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Fractal Complexity in Built and Game Environments

Abstract : Fractal patterns provide an automated mathematical method to create rich and engaging visuals. These methods have been applied in the design of physical and game spaces to only a limited extent. The current physical and virtual game worlds are dominated by rectangles, squares and linear concepts. This research studied the nature of fractal patterns and in particular the use of differing levels of fractal complexity to design physical and virtual environments. The findings from the randomized trial identified differing levels of fractal complexity and their aesthetic appeal to participants. These levels of fractal complexity were then applied to spatial environments in games to create spaces that were more or less appealing to the participant. The principle of using fractal complexity as a design tool to make an environment more or less comfortable provided game and architectural designers an additional mechanism to enhance spaces and levels of participant engagement.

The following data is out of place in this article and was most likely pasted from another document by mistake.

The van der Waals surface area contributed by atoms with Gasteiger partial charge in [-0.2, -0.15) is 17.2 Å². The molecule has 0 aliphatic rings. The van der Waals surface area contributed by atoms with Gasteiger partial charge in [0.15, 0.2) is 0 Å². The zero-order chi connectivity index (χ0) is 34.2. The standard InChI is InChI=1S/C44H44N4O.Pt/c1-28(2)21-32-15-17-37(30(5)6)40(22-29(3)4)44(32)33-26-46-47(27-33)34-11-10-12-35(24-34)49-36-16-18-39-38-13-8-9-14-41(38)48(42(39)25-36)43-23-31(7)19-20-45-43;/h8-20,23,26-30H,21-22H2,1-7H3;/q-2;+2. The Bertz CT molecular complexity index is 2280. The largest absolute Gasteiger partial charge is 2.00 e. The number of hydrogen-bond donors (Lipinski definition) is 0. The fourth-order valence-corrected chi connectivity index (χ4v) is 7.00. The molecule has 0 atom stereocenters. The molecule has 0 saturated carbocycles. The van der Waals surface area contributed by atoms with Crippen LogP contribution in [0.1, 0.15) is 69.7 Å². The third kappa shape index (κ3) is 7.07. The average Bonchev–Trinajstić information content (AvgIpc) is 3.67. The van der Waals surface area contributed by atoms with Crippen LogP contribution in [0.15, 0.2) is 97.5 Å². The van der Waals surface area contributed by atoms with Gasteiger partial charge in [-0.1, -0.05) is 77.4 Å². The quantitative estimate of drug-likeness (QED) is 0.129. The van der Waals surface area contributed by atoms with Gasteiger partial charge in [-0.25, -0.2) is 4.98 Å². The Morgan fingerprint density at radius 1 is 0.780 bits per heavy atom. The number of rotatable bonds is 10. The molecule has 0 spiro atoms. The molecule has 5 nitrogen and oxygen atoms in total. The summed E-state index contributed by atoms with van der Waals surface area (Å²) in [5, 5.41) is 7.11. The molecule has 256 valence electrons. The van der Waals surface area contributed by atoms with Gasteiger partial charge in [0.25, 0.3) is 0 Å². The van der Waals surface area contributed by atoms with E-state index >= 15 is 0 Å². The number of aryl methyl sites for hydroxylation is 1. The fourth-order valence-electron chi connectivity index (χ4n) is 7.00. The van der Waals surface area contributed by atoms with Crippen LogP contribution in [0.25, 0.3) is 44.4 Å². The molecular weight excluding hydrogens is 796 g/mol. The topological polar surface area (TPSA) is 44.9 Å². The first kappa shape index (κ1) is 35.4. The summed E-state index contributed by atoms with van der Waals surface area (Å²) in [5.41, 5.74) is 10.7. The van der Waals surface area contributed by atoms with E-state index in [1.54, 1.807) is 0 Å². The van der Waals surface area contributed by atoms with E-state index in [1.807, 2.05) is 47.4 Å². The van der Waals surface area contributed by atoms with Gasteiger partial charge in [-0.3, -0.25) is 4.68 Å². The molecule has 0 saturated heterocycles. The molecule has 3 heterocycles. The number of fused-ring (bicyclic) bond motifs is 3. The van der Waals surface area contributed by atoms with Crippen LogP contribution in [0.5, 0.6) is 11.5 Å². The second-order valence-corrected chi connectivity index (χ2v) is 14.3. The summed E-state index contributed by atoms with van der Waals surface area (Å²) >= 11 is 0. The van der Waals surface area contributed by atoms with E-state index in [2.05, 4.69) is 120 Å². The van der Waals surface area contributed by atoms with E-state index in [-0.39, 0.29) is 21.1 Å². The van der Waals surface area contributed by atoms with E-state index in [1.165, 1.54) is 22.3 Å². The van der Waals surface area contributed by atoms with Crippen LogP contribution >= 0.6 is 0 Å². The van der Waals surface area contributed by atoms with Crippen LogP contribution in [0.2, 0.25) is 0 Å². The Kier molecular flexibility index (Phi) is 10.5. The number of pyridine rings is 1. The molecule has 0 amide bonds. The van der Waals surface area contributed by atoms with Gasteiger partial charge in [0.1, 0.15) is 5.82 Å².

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Daniel Della-Bosca, Dale Patterson, Sean Costain. Fractal Complexity in Built and Game Environments. 13th International Conference Entertainment Computing (ICEC), Oct 2014, Sydney, Australia. pp.167-172, ⟨10.1007/978-3-662-45212-7_21⟩. ⟨hal-01408518⟩

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